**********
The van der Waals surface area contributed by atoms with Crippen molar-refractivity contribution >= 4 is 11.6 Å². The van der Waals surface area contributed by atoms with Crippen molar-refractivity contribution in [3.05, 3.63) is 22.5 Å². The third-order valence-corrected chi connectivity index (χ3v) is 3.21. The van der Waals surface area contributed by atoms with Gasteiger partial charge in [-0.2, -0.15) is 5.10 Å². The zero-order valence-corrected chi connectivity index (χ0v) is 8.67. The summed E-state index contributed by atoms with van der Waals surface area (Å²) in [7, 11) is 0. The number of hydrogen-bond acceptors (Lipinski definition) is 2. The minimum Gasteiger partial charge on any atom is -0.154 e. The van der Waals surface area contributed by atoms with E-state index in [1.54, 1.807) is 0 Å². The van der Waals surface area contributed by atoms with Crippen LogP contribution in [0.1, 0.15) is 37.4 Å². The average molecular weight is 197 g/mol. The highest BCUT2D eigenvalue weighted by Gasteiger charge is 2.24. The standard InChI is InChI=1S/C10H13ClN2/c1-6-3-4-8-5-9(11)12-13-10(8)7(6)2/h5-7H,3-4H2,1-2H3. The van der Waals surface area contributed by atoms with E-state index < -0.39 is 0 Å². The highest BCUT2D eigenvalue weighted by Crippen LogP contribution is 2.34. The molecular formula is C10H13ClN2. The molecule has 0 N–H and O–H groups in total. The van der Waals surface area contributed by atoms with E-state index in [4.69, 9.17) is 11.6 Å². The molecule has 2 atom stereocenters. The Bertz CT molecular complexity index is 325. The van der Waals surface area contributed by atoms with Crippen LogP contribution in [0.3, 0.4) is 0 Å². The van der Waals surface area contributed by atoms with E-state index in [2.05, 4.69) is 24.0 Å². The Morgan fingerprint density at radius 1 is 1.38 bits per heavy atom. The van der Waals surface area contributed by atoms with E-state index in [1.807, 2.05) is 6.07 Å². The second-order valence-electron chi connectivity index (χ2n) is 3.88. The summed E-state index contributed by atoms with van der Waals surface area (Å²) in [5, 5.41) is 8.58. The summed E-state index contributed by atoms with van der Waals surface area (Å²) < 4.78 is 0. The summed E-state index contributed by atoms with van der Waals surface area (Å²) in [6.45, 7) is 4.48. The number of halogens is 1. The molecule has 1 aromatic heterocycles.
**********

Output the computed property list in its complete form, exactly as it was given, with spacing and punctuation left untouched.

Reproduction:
The van der Waals surface area contributed by atoms with Crippen molar-refractivity contribution >= 4 is 11.6 Å². The van der Waals surface area contributed by atoms with Crippen molar-refractivity contribution in [3.05, 3.63) is 22.5 Å². The third-order valence-corrected chi connectivity index (χ3v) is 3.21. The van der Waals surface area contributed by atoms with Gasteiger partial charge in [-0.2, -0.15) is 5.10 Å². The zero-order valence-corrected chi connectivity index (χ0v) is 8.67. The summed E-state index contributed by atoms with van der Waals surface area (Å²) in [7, 11) is 0. The number of hydrogen-bond acceptors (Lipinski definition) is 2. The minimum Gasteiger partial charge on any atom is -0.154 e. The van der Waals surface area contributed by atoms with E-state index in [1.54, 1.807) is 0 Å². The van der Waals surface area contributed by atoms with Crippen LogP contribution in [0.1, 0.15) is 37.4 Å². The average molecular weight is 197 g/mol. The highest BCUT2D eigenvalue weighted by Gasteiger charge is 2.24. The standard InChI is InChI=1S/C10H13ClN2/c1-6-3-4-8-5-9(11)12-13-10(8)7(6)2/h5-7H,3-4H2,1-2H3. The van der Waals surface area contributed by atoms with E-state index < -0.39 is 0 Å². The highest BCUT2D eigenvalue weighted by Crippen LogP contribution is 2.34. The molecular formula is C10H13ClN2. The molecule has 0 N–H and O–H groups in total. The van der Waals surface area contributed by atoms with E-state index in [4.69, 9.17) is 11.6 Å². The molecule has 2 atom stereocenters. The Bertz CT molecular complexity index is 325. The van der Waals surface area contributed by atoms with Crippen LogP contribution in [0.3, 0.4) is 0 Å². The van der Waals surface area contributed by atoms with E-state index in [2.05, 4.69) is 24.0 Å². The Morgan fingerprint density at radius 1 is 1.38 bits per heavy atom. The van der Waals surface area contributed by atoms with E-state index in [1.807, 2.05) is 6.07 Å². The second-order valence-electron chi connectivity index (χ2n) is 3.88. The summed E-state index contributed by atoms with van der Waals surface area (Å²) in [5, 5.41) is 8.58. The summed E-state index contributed by atoms with van der Waals surface area (Å²) < 4.78 is 0. The summed E-state index contributed by atoms with van der Waals surface area (Å²) in [6.45, 7) is 4.48. The number of halogens is 1. The molecule has 1 aromatic heterocycles.